Figure 1

Listing 2

<html>
<head>
<title>
Aereal Live3d LiveConnect Color Change
</title>
</head>
<body bgcolor="#FFFFFF">

<p>
<embed name="vrmlworld" src="http://www.aereal.com/home.wrl.gz" height=300 width=400>


<form name="form1">
red:<input type="text" size="4" name="red" value="1">

green:<input type="text" size="4" name="green" value="1">

blue:<input type="text" size="4" name="blue" value="0">



<p>

<input type="button" value="change background color" 
   onclick="document.vrmlworld.setBackgroundColor(
	parseFloat(document.form1.red.value),
	parseFloat(document.form1.green.value),
	parseFloat(document.form1.blue.value))">


<p>
<p>

</form>

</body>
</html>

Example 3: Scaling an Object in a VRML World

Example 2 used one of the methods associated with the L3DPlugin object. In addition there is another set of methods available for use on L3DObject objects inside the world. In this example, we use the scale() method to change the size of a sphere. Similarly you can use the rotate() and translate() methods to rotate or move an object. But before you can use the L3DObject methods, you need a reference to a L3DObject. You can get this by using the L3DPlugin getObject() method and supplying a String with the name of the VRML object. The name of the VRML object is the name given to the object using "DEF" in the VRML source.

Listing 3: bubble.wrl

#VRML V1.0 ascii
Separator {

	DEF BackgroundColor Info { string "1 1 1" }
	PerspectiveCamera { position 0 0 5 }
      Material { diffuseColor .7 0 0 }

	DEF Bubble Sphere { radius .4 }

	Material { diffuseColor 0 .7 0 }
	Cube { width .1 height 15 depth .1 }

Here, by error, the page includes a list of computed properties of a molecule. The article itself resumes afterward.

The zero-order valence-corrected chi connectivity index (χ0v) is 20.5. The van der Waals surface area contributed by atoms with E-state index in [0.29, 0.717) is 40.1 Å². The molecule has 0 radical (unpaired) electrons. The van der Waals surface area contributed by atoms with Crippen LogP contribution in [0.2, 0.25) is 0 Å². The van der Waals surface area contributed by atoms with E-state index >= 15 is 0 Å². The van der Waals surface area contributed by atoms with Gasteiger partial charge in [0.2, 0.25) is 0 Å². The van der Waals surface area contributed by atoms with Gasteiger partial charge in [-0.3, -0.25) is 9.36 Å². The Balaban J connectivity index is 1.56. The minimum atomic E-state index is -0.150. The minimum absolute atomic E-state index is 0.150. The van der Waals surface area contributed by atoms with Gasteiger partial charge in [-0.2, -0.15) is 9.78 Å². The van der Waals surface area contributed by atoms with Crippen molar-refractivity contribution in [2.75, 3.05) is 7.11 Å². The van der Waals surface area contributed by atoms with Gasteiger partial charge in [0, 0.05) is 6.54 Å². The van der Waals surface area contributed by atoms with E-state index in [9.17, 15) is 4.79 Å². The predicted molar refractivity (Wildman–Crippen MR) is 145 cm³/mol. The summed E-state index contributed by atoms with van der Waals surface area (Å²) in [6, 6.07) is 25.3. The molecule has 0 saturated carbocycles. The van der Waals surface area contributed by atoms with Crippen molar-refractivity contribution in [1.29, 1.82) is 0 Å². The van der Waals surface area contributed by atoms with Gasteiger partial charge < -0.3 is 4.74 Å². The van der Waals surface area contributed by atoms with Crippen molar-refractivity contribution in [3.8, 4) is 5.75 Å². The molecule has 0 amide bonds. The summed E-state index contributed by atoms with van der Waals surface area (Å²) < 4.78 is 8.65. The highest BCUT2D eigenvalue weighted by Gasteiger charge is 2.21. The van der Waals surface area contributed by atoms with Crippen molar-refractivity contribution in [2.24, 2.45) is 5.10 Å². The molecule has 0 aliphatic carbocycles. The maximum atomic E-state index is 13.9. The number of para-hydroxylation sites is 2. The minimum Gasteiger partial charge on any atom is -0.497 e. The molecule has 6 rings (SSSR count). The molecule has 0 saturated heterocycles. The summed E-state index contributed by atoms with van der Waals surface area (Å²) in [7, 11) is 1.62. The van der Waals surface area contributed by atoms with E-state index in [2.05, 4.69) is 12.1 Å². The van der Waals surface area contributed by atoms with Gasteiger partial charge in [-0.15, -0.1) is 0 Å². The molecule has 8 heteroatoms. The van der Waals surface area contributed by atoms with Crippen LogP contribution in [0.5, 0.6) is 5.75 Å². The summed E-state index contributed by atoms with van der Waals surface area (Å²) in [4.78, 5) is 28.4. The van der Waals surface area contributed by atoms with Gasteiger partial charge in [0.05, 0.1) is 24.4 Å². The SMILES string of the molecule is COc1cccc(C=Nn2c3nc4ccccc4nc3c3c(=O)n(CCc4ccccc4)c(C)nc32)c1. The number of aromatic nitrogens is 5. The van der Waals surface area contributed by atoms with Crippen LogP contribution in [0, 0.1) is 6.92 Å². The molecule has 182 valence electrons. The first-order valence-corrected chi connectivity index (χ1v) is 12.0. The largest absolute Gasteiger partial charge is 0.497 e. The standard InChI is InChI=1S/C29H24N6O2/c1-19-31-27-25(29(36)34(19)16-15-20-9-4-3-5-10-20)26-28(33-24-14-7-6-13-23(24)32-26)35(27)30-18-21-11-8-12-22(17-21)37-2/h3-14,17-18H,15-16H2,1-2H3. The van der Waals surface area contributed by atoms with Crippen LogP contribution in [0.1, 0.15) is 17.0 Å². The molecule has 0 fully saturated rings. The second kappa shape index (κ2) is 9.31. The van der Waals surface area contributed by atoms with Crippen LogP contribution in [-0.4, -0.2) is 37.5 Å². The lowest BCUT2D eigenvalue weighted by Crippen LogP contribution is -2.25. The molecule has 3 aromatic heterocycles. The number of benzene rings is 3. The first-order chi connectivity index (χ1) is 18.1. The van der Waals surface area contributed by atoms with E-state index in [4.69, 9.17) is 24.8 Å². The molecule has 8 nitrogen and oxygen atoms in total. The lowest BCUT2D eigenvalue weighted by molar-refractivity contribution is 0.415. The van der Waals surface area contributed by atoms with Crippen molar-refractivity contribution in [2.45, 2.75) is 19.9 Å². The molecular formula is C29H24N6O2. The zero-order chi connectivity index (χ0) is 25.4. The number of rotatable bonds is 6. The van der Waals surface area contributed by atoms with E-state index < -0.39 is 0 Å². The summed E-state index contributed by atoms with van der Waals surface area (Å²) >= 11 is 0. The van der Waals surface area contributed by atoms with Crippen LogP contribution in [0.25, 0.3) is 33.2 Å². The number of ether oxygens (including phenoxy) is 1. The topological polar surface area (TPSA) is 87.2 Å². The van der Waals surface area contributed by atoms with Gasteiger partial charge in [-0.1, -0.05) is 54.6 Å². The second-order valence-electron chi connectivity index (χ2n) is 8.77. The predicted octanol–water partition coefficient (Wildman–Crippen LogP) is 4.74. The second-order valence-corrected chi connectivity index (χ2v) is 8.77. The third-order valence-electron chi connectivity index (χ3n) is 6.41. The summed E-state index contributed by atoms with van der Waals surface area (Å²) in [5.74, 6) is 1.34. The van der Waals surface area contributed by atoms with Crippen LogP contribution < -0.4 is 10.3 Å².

Cube { width .1 height .1 depth 15 }
	Cube { width 15 height .1 depth .1 }
}
The VRML Source for "bubble.wrl" is given in Listing 3, and the HTML Source is given in Listing 4. In the VRML file, the name of the Sphere is Bubble, so we supply the string "Bubble" to L3DPlugin's getObject() method, and then apply the scale() method to the resulting L3DObject. The scale method takes five arguments. The first three arguments are floats representing the amount of scaling to apply to the x, y, and z coordinates. The fourth number, 2, indicates that the newly scaled object will replace the previous version. The final number, 1, indicates that the scaling is only to be applied locally to this sphere.

Listing 4

<html>
<head>
<title>
Aereal Live3D Object Scaling
</title>
</head>

<body bgcolor="#FFFFFF">

<h1>
Aereal Live3D Object Scaling
</h1>

<embed name=bubble src=bubble.wrl height=300 width=400>

<form>

<input type=button value="scale up" 
onclick="document.bubble.getObject('Bubble').scale(10,3,3,2,1)">
</form>

</body>
</html>
Figures 2 and 3 show the VRML World before and after the "scale up" button is pressed.

Figure 2: Before Figure 3: After

With LiveConnect, Netscape is breaking down the barriers between different media and data types. In the future we can expect to see JavaScript in VRML, Java applets textured onto 3D objects in VRML worlds, and more!


Adrian Scott (adrian@aereal.com), is founder and CEO of Aereal Inc. (http://www.aereal.com), a leading Java/VRML company. He is a co-author or contributing author to five Internet books, Editor of SIGS' Java Professional Book Series, and keeper of the VRML/Java/JavaScript FAQ.